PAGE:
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Nearly a quarter of North Carolinians who have been fully vaccinated have received a booster shot of a COVID-19 vaccine, according to state data.
Last week, the U.S. Food and Drug Administration approved booster shots for those over age 18. Anyone who took a two-course mRNA vaccination, either Moderna or Pfizer, is eligible for a booster six months after their second shot. Those who had the Johnson & Johnson vaccination can get a booster two months after their initial shot.
The immunity to COVID-19 conferred by the vaccine wanes over time, but a new study from Northwestern University shows a booster may give the highest level of antibodies, even more than natural immunity from infection in combination with initial doses.
“I encourage all adults to get their COVID-19 booster for safer holiday gatherings with loved ones,” Dr. Mandy Cohen, secretary of the N.C. Department of Health and Human Services, said in a press release.
“With the recent authorization of a COVID-19 vaccine for kids ages 5-11, now nearly everyone in the family can be vaccinated or boosted. Don’t wait to vaccinate.”
People with weakened immune systems — such as people fighting cancer or chronic kidney, liver or lung diseases — need an additional dose to build immunity against COVID-19. Immunocompromised people have been eligible to receive an additional dose of the same vaccine 28 days after their second shot, according to the national Centers for Disease Control and Prevention.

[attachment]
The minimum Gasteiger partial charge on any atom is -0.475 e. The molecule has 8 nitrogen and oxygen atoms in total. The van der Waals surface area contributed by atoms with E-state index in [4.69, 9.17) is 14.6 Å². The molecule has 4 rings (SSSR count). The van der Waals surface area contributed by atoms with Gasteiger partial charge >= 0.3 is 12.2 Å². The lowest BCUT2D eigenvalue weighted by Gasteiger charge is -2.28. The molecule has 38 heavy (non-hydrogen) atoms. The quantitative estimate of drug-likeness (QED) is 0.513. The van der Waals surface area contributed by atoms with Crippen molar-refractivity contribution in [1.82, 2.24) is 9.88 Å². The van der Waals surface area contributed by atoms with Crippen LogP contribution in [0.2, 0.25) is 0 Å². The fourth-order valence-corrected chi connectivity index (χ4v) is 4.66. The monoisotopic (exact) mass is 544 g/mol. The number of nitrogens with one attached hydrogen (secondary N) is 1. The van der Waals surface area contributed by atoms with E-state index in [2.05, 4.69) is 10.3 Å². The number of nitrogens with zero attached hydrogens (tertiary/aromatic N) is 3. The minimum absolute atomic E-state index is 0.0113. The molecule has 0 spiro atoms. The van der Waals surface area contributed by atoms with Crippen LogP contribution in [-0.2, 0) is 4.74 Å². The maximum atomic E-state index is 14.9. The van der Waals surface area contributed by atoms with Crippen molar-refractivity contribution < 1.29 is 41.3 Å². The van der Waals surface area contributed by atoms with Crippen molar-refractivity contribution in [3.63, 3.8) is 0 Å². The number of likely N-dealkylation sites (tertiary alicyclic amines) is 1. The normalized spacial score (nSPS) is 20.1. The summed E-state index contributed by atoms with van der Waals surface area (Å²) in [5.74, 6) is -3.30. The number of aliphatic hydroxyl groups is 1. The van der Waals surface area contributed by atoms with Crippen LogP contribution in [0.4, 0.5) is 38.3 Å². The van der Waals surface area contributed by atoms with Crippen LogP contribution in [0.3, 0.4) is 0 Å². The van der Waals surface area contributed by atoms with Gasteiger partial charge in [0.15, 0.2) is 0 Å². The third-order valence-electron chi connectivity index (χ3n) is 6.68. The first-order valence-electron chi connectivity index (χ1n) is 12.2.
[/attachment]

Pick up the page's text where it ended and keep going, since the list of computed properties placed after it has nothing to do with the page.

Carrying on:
Federal agencies began recommending additional doses for immunocompromised people starting Aug. 13. As of Nov. 22, 5.9 million state residents were fully vaccinated, either with the single-dose Johnson & Johnson vaccine or the two-dose Moderna or Pfizer vaccines, according to NCDHHS.
Of those, 1.3 million North Carolinians had received an extra shot by the same date, according to a DHHS spokeswoman.
Nationwide, nearly 37.5 million people have received an extra shot, or 1-in-5 of those who are fully vaccinated, according to the CDC.
The boosters may stunt the spread of the virus, which has overwhelmed hospitals across the nation. In recent months, cases have climbed among children, who can suffer from a rare but serious condition called multisystem inflammatory syndrome in children, or MIS-C, which can cause heart or other organ problems that require a doctor’s care.
So far, 247 cases of MIS-C have been reported in North Carolina, according to DHHS.
North Carolina’s positivity rate — the percentage of positive tests compared to all tests — has crept up from a low of 3.7% two weeks ago to 7.5% on Nov. 23.
The risk for unvaccinated people is high. Unvaccinated people are 25 times more likely to die after getting COVID-19 than those who have been vaccinated, according to DHHS’ respiratory surveillance report. While 3-in-4 state residents have been vaccinated, more than 85% of those who have ended up in the state’s intensive care units have been unvaccinated.
For more information about the COVID-19 vaccines, visit covid19.ncdhhs.gov/vaccines.